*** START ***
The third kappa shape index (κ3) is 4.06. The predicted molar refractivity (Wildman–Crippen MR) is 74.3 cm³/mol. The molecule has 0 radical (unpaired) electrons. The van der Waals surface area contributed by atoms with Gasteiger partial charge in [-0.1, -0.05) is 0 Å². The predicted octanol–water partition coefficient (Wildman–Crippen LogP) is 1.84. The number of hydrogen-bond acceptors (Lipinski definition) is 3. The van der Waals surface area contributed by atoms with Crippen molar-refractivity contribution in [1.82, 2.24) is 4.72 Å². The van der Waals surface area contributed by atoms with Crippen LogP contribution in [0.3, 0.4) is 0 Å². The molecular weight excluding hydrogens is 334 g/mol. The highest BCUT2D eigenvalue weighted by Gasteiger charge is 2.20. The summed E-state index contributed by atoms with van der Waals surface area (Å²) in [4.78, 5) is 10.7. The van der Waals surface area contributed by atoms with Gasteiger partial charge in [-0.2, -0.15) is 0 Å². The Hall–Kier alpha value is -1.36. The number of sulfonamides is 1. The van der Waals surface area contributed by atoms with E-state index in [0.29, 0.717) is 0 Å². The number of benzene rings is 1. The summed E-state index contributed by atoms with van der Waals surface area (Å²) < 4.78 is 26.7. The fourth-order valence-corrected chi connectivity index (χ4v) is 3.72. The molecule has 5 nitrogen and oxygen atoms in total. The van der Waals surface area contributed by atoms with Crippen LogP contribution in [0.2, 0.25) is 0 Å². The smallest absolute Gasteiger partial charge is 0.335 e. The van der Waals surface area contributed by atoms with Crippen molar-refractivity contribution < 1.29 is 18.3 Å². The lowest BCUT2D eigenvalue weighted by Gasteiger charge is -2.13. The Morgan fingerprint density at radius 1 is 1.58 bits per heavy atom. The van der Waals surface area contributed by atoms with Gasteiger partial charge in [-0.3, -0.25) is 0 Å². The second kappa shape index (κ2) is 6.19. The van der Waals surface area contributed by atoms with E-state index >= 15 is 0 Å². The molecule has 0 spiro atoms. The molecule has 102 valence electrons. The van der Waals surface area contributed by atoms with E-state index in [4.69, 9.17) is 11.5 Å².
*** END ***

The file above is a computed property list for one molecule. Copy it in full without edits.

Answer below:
The third kappa shape index (κ3) is 4.06. The predicted molar refractivity (Wildman–Crippen MR) is 74.3 cm³/mol. The molecule has 0 radical (unpaired) electrons. The van der Waals surface area contributed by atoms with Gasteiger partial charge in [-0.1, -0.05) is 0 Å². The predicted octanol–water partition coefficient (Wildman–Crippen LogP) is 1.84. The number of hydrogen-bond acceptors (Lipinski definition) is 3. The van der Waals surface area contributed by atoms with Crippen molar-refractivity contribution in [1.82, 2.24) is 4.72 Å². The van der Waals surface area contributed by atoms with Crippen LogP contribution in [0.3, 0.4) is 0 Å². The molecular weight excluding hydrogens is 334 g/mol. The highest BCUT2D eigenvalue weighted by Gasteiger charge is 2.20. The summed E-state index contributed by atoms with van der Waals surface area (Å²) in [4.78, 5) is 10.7. The van der Waals surface area contributed by atoms with Gasteiger partial charge in [-0.2, -0.15) is 0 Å². The Hall–Kier alpha value is -1.36. The number of sulfonamides is 1. The van der Waals surface area contributed by atoms with E-state index in [0.29, 0.717) is 0 Å². The number of benzene rings is 1. The summed E-state index contributed by atoms with van der Waals surface area (Å²) < 4.78 is 26.7. The fourth-order valence-corrected chi connectivity index (χ4v) is 3.72. The molecule has 5 nitrogen and oxygen atoms in total. The van der Waals surface area contributed by atoms with Crippen LogP contribution in [0.2, 0.25) is 0 Å². The smallest absolute Gasteiger partial charge is 0.335 e. The van der Waals surface area contributed by atoms with Crippen molar-refractivity contribution < 1.29 is 18.3 Å². The lowest BCUT2D eigenvalue weighted by Gasteiger charge is -2.13. The Morgan fingerprint density at radius 1 is 1.58 bits per heavy atom. The van der Waals surface area contributed by atoms with Gasteiger partial charge in [-0.3, -0.25) is 0 Å². The second kappa shape index (κ2) is 6.19. The van der Waals surface area contributed by atoms with E-state index >= 15 is 0 Å². The molecule has 0 spiro atoms. The molecule has 102 valence electrons. The van der Waals surface area contributed by atoms with E-state index in [4.69, 9.17) is 11.5 Å².